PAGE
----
Russia and Abkhazia Open New Page in their Relations
In Sochi, on 24 November the presidents of the Russian Federation and Abkhazia Vladimir Putin and Raul Khajimba signed a Treaty between the Russian Federation and Abkhazia on Alliance and Integration. This document was the result of joint efforts by Moscow and Sukhumi, prior to which drafts of the treaty developed independently were rejected: the Abkhaz side would reject the Moscow version, and the Russian side would reject the Sukhumi version.
Thus, the treaty of alliance, drawn up on a parity basis and containing compromises and signed by the presidents of the two countries, on top of all that served as a concrete response to the criticism that Russia is unable to build true partnerships with notoriously weak states, and operates in this issue from the perspective of power and imposing its own interests. Sukhumi was not satisfied with those provisions in the Russian version of the Treaty of Alliance that essentially entailed delegating a part of sovereignty to Russia. This included, in particular, the establishment of some supranational military, law enforcement structures and fiscal institutions. The article on increasing social benefits was surprising: the local budget is entirely dependent on Russia, and the treaty contained mention of increasing payments to residents of Abkhazia who are citizens of the Russian Federation – indeed, most of the citizens of Abkhazia possess secondary Russian citizenship, but what about those who have only an Abkhazian passport? Do they all have to take Russian citizenship too? And finally, the idea of simplified granting of citizenship to Russians was categorically unacceptable to the Black Sea republic – the Abkhazians with a population of 150,000 already have difficulty claiming the advantage of the “titular nation”, and have always feared ethno-demographic changes.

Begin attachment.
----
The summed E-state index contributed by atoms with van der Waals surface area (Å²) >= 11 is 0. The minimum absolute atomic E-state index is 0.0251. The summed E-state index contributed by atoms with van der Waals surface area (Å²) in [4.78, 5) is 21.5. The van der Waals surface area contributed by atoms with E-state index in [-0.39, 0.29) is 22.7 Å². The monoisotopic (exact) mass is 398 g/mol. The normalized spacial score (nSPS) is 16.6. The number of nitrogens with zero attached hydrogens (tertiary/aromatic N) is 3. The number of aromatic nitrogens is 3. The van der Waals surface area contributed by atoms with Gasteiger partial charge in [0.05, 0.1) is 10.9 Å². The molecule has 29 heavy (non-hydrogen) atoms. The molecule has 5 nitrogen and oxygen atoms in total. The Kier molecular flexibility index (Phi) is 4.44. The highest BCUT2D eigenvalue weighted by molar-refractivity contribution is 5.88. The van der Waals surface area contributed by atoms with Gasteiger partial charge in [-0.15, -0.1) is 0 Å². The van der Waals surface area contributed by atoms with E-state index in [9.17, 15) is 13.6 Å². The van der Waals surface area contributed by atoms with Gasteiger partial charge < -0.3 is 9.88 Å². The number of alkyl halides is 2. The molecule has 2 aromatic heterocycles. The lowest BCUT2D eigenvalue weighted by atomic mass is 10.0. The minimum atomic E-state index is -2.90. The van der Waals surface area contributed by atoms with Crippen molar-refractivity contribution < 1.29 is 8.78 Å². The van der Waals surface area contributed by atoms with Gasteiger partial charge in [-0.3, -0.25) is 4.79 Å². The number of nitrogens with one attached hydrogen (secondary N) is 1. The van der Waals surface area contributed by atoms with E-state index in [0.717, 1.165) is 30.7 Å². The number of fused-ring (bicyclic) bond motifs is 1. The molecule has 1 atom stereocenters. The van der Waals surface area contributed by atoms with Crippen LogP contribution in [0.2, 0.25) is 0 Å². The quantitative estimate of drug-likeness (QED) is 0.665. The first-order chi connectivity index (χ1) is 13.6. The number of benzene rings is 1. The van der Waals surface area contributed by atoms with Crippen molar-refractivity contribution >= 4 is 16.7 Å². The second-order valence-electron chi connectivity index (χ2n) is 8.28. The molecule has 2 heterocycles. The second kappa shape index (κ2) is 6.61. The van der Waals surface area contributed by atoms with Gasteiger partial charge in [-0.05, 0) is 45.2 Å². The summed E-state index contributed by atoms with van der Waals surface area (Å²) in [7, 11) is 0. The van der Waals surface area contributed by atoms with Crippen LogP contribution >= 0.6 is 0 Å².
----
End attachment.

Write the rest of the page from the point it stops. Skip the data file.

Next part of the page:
The relaxation of the rules of citizenship automatically opened the possibility of acquiring land and property in Abkhazia, which is prohibited to foreigners. “And who said that the country would not immediately be overwhelmed by an influx of immigrants from Russia’s troubled regions?” This question was often posed in Sukhumi when the Russian draft of the treaty was under discussion. “In the Russian draft Russian interests were originally laid out and given priority, and Abkhazian interests were given little attention. But this is a common thing, any country participating in the development of such a treaty tries to take care of itself,” said the Abkhazian political scientist Inal Khashig.
The counter offer, the Abkhazian version of the treaty, was developed by at least two institutions: the Administration of the President of Abkhazia and Parliament. In contrast to the Russian version, in Sukhumi they did their best to present their interests in the document and protect them. And it worked. For example, the final version of the treaty left out the item on the simplified granting of Abkhazian citizenship to Russians that so disturbed the local community.